How can Alaska get back on track to prosperity and growth? Reports that Alaska had the second-slowest growth of all 50 states during the boom years of the 1990s should trigger both concern and activity.
Dreaming and scheming to tap an oil gusher in the Arctic National Wildlife Refuge is not a reliable answer. We can and should continue the fight to explore in ANWR, but as much as we might wish it were otherwise, that issue has been gridlocked for 20 years and could stay that way for another 20 -- or more. We have to have a Plan B.
The gas pipeline is one possible part of the answer, but it is no holy grail. If launched, it would bring a couple thousand high-paying, multiyear construction jobs; a couple hundred permanent jobs; and a couple hundred million dollars a year for the state treasury and would secure long-term, in-state energy supplies.
What that adds up to is an extremely hopeful enterprise -- but hardly another Prudhoe Bay-sized boom. And a gas line is hardly a done deal. The complexities of markets, prices, producers' interests, competitive environment, route choices, potential state investment and so on still mean, after 30 years, that the project remains up in the air. Meanwhile, what else can Alaska do?
The first step is to stabilize state government's long-term finances. Right now, without any general taxes, every additional job, every additional resident, is a net drain on the state treasury. Economic growth means more people and families use state services funded by the state's shrinking oil wealth while claiming part of the Permanent Fund's yearly payouts. Anchorage businessman Ernie Hall is starkly correct when he says we have to figure out how to make Alaska citizens a financial asset rather than a liability.
The continued failure to come to grips with the fiscal gap remains one of the biggest drags on potential growth. What business would feel confident investing in a place that is rich with oil dollars but unwilling to fix its fiscal problem, leaving future generations and industries to hold the bag?
Businesses legitimately wonder whether they will be the target when the state's short-term savings accounts are spent and the cost of needed state services far outpaces the state's available cash.
There's also the question of public services. Companies that know Alaska's public services are inadequate -- or will be because we've failed to balance the books -- will be unlikely to move or invest here.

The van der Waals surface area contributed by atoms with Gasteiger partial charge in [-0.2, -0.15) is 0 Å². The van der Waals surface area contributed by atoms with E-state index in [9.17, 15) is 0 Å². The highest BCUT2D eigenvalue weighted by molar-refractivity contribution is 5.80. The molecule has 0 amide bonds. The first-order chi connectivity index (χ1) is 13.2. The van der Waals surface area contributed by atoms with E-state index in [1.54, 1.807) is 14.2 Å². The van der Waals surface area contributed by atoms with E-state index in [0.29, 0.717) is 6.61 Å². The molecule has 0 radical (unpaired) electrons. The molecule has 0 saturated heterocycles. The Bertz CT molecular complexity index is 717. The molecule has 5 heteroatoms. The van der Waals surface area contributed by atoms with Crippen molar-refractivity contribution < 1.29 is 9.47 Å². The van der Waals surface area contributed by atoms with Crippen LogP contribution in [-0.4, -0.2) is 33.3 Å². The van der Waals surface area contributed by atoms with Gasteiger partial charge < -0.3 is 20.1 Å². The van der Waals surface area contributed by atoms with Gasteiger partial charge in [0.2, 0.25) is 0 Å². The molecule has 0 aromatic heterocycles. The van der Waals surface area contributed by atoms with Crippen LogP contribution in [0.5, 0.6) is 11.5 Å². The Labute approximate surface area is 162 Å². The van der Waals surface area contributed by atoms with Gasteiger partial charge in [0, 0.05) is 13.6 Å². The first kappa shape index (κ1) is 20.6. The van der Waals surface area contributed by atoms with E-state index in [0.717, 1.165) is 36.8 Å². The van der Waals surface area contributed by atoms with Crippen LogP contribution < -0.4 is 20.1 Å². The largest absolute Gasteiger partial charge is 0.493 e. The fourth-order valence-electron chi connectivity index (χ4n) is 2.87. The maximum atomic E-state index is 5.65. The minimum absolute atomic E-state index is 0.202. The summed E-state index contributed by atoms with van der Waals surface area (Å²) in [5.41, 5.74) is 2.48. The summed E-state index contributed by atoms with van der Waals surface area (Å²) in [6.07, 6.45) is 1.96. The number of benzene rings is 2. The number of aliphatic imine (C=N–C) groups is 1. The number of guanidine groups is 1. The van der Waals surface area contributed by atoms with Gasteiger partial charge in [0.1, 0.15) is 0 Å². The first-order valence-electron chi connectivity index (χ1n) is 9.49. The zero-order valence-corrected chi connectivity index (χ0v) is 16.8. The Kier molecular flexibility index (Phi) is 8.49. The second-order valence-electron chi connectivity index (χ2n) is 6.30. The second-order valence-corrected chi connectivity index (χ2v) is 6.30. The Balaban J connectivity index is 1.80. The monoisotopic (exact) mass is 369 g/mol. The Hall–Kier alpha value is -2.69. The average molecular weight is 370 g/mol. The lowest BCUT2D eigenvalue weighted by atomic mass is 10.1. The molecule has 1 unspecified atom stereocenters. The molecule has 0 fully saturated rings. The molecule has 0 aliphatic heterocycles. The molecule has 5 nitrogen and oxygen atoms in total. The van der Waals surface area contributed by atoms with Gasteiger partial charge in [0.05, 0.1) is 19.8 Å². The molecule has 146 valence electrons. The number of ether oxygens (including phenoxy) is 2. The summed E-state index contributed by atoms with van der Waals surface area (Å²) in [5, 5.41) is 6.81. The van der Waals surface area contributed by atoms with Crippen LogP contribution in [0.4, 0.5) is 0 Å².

The fiscal gap has given shortsighted legislators an excuse to stint on K-12 education, the university, stewardship of state-owned natural resources and protection of public safety and the environment. Alaska's quality of life, one of the state's premier economic assets, is at risk.
Alaska should make strong investments in public education, including the university. It's also important to remember that education alone is not sufficient. Even if all Alaska graduates qualified as Rhodes scholars, we'd still have to find a way to keep them from heading south to greener pastures.
Alaska's quality of life is a great tool for fighting that kind of brain drain. As Jamie Kenworthy of the Alaska Science and Technology Foundation says: ''It takes a very few people who are tired of the I-5 traffic in Seattle and L.A. to choose to live in this beautiful place to make a big impact on our economy.''
Alaska is a national leader in home computer ownership and Internet access. One thing that would help, Mr. Kenworthy says, is finding ways to expand the pool of private financing for innovative but high-risk ventures in Alaska.
Alaska's convenient global location is another crucial asset. Anchorage in particular is a logical place for global logistics and light manufacturing operations that need speedy access to world markets. We need to find out why those businesses aren't coming and what the state and city can do (within reason) to get them here.
There is the age-old theme of ''adding value'' to resources or activities already produced or occurring in Alaska. We should sell seafood meals instead of fish, lumber instead of trees. Unfortunately, it's possible to spend a lot of money with not a lot of results. Just look at the struggling seafood plant near Anchorage's airport. The one way to ensure failure, though, is to stop trying because we cannot ensure 100 percent success.
And that leads to the question of competitiveness in harsh and unforgiving world markets. With every product and every process, Alaskans must focus on competitive success, on beating the competition in cost or quality or both. As Mr. Kenworthy points out, for instance, that means leaving behind the ''cost-plus'' mentality of the pipeline years, or defeating the problems of distance from markets or high labor costs so that we compete effectively in a global economy. In the 21st century, a combination of technology, brain power and capital will be the key to success. We need to attract and keep all three.
Rejuvenating Alaska's economic growth will take hard work, most of it far from the political limelight. Nothing within the state's reach will single-handedly deliver prosperity the way Prudhoe Bay did. But creative, farsighted and patient leadership working on many smaller fronts can help Alaska escape the stagnation of the past decade.
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